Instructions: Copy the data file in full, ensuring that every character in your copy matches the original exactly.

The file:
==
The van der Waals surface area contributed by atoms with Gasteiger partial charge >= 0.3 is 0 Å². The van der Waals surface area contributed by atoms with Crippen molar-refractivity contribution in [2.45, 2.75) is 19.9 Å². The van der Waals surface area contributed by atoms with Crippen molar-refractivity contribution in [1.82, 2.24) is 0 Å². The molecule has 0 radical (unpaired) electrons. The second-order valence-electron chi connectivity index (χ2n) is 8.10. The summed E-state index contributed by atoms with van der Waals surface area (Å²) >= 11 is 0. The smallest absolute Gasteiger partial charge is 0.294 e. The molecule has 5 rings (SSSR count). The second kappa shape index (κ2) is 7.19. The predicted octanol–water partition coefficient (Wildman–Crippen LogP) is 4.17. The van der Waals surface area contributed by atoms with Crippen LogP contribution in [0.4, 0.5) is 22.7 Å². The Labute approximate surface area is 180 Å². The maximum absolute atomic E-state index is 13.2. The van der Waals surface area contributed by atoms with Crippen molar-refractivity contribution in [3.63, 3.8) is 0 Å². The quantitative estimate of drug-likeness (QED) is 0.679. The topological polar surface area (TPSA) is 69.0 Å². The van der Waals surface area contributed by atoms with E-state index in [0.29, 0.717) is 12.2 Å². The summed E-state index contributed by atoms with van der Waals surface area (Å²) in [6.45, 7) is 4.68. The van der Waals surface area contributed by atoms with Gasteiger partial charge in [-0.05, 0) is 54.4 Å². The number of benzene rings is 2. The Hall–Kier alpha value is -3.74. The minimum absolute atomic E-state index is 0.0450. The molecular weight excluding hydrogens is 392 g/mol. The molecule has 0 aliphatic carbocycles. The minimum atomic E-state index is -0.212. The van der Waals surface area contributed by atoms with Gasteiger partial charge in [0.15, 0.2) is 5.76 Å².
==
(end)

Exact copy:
The van der Waals surface area contributed by atoms with Gasteiger partial charge >= 0.3 is 0 Å². The van der Waals surface area contributed by atoms with Crippen molar-refractivity contribution in [2.45, 2.75) is 19.9 Å². The van der Waals surface area contributed by atoms with Crippen molar-refractivity contribution in [1.82, 2.24) is 0 Å². The molecule has 0 radical (unpaired) electrons. The second-order valence-electron chi connectivity index (χ2n) is 8.10. The summed E-state index contributed by atoms with van der Waals surface area (Å²) >= 11 is 0. The smallest absolute Gasteiger partial charge is 0.294 e. The molecule has 5 rings (SSSR count). The second kappa shape index (κ2) is 7.19. The predicted octanol–water partition coefficient (Wildman–Crippen LogP) is 4.17. The van der Waals surface area contributed by atoms with Crippen LogP contribution in [0.4, 0.5) is 22.7 Å². The Labute approximate surface area is 180 Å². The maximum absolute atomic E-state index is 13.2. The van der Waals surface area contributed by atoms with Crippen molar-refractivity contribution in [3.63, 3.8) is 0 Å². The quantitative estimate of drug-likeness (QED) is 0.679. The topological polar surface area (TPSA) is 69.0 Å². The van der Waals surface area contributed by atoms with E-state index in [0.29, 0.717) is 12.2 Å². The summed E-state index contributed by atoms with van der Waals surface area (Å²) in [6.45, 7) is 4.68. The van der Waals surface area contributed by atoms with Gasteiger partial charge in [-0.05, 0) is 54.4 Å². The number of benzene rings is 2. The Hall–Kier alpha value is -3.74. The minimum absolute atomic E-state index is 0.0450. The molecular weight excluding hydrogens is 392 g/mol. The molecule has 0 aliphatic carbocycles. The minimum atomic E-state index is -0.212. The van der Waals surface area contributed by atoms with Gasteiger partial charge in [0.15, 0.2) is 5.76 Å².